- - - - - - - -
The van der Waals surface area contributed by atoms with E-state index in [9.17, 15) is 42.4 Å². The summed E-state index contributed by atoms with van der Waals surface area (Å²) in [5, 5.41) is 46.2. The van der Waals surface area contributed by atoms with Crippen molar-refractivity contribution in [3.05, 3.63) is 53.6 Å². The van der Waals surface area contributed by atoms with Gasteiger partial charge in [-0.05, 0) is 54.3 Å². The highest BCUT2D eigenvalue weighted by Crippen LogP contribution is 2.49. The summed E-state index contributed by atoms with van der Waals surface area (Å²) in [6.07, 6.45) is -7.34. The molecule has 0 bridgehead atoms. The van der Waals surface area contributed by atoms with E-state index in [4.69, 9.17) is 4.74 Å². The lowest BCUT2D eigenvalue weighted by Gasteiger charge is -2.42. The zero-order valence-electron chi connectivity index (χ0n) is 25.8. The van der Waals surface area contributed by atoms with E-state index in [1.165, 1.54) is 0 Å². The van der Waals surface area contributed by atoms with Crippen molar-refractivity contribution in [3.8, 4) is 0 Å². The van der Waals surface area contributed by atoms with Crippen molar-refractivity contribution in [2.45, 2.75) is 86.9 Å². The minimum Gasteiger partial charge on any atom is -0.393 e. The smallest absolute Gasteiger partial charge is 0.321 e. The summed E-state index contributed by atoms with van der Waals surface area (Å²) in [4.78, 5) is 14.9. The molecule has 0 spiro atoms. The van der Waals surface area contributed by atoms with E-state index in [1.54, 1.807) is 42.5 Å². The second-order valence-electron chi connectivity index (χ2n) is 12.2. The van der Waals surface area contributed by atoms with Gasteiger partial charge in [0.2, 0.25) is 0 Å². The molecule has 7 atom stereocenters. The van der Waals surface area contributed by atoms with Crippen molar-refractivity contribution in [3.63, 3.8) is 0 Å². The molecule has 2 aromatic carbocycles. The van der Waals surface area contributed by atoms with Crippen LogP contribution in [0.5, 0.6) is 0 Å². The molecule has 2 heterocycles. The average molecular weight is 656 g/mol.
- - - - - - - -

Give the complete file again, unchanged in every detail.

The van der Waals surface area contributed by atoms with E-state index in [9.17, 15) is 42.4 Å². The summed E-state index contributed by atoms with van der Waals surface area (Å²) in [5, 5.41) is 46.2. The van der Waals surface area contributed by atoms with Crippen molar-refractivity contribution in [3.05, 3.63) is 53.6 Å². The van der Waals surface area contributed by atoms with Gasteiger partial charge in [-0.05, 0) is 54.3 Å². The highest BCUT2D eigenvalue weighted by Crippen LogP contribution is 2.49. The summed E-state index contributed by atoms with van der Waals surface area (Å²) in [6.07, 6.45) is -7.34. The molecule has 0 bridgehead atoms. The van der Waals surface area contributed by atoms with E-state index in [4.69, 9.17) is 4.74 Å². The lowest BCUT2D eigenvalue weighted by Gasteiger charge is -2.42. The zero-order valence-electron chi connectivity index (χ0n) is 25.8. The van der Waals surface area contributed by atoms with E-state index in [1.165, 1.54) is 0 Å². The van der Waals surface area contributed by atoms with Crippen molar-refractivity contribution in [3.8, 4) is 0 Å². The van der Waals surface area contributed by atoms with Crippen molar-refractivity contribution in [2.45, 2.75) is 86.9 Å². The minimum Gasteiger partial charge on any atom is -0.393 e. The smallest absolute Gasteiger partial charge is 0.321 e. The summed E-state index contributed by atoms with van der Waals surface area (Å²) in [4.78, 5) is 14.9. The molecule has 0 spiro atoms. The van der Waals surface area contributed by atoms with E-state index in [1.54, 1.807) is 42.5 Å². The second-order valence-electron chi connectivity index (χ2n) is 12.2. The van der Waals surface area contributed by atoms with Gasteiger partial charge in [0.2, 0.25) is 0 Å². The molecule has 7 atom stereocenters. The van der Waals surface area contributed by atoms with Crippen molar-refractivity contribution in [3.63, 3.8) is 0 Å². The molecule has 2 aromatic carbocycles. The van der Waals surface area contributed by atoms with Crippen LogP contribution in [0.5, 0.6) is 0 Å². The molecule has 2 heterocycles. The average molecular weight is 656 g/mol.